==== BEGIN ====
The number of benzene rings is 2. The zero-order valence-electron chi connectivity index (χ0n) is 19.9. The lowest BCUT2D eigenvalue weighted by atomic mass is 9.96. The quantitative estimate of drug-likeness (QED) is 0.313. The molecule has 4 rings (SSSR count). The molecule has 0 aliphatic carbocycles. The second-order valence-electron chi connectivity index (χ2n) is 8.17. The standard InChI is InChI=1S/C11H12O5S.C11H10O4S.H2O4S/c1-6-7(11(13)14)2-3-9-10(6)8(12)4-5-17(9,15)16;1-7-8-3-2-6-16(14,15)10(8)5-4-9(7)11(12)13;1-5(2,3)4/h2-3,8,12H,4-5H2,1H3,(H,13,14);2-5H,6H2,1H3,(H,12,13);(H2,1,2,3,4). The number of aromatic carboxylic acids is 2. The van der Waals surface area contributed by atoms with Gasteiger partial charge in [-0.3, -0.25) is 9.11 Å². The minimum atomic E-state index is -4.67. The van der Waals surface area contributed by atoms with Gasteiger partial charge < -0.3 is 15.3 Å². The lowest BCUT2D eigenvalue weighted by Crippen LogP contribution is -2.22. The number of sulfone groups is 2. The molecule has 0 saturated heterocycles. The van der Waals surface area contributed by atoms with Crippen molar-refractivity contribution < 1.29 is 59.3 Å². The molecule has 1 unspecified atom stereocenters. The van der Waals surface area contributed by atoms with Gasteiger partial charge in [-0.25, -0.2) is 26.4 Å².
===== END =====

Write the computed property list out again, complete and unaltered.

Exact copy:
The number of benzene rings is 2. The zero-order valence-electron chi connectivity index (χ0n) is 19.9. The lowest BCUT2D eigenvalue weighted by atomic mass is 9.96. The quantitative estimate of drug-likeness (QED) is 0.313. The molecule has 4 rings (SSSR count). The molecule has 0 aliphatic carbocycles. The second-order valence-electron chi connectivity index (χ2n) is 8.17. The standard InChI is InChI=1S/C11H12O5S.C11H10O4S.H2O4S/c1-6-7(11(13)14)2-3-9-10(6)8(12)4-5-17(9,15)16;1-7-8-3-2-6-16(14,15)10(8)5-4-9(7)11(12)13;1-5(2,3)4/h2-3,8,12H,4-5H2,1H3,(H,13,14);2-5H,6H2,1H3,(H,12,13);(H2,1,2,3,4). The number of aromatic carboxylic acids is 2. The van der Waals surface area contributed by atoms with Gasteiger partial charge in [-0.3, -0.25) is 9.11 Å². The minimum atomic E-state index is -4.67. The van der Waals surface area contributed by atoms with Gasteiger partial charge < -0.3 is 15.3 Å². The lowest BCUT2D eigenvalue weighted by Crippen LogP contribution is -2.22. The number of sulfone groups is 2. The molecule has 0 saturated heterocycles. The van der Waals surface area contributed by atoms with Crippen molar-refractivity contribution < 1.29 is 59.3 Å². The molecule has 1 unspecified atom stereocenters. The van der Waals surface area contributed by atoms with Gasteiger partial charge in [-0.25, -0.2) is 26.4 Å².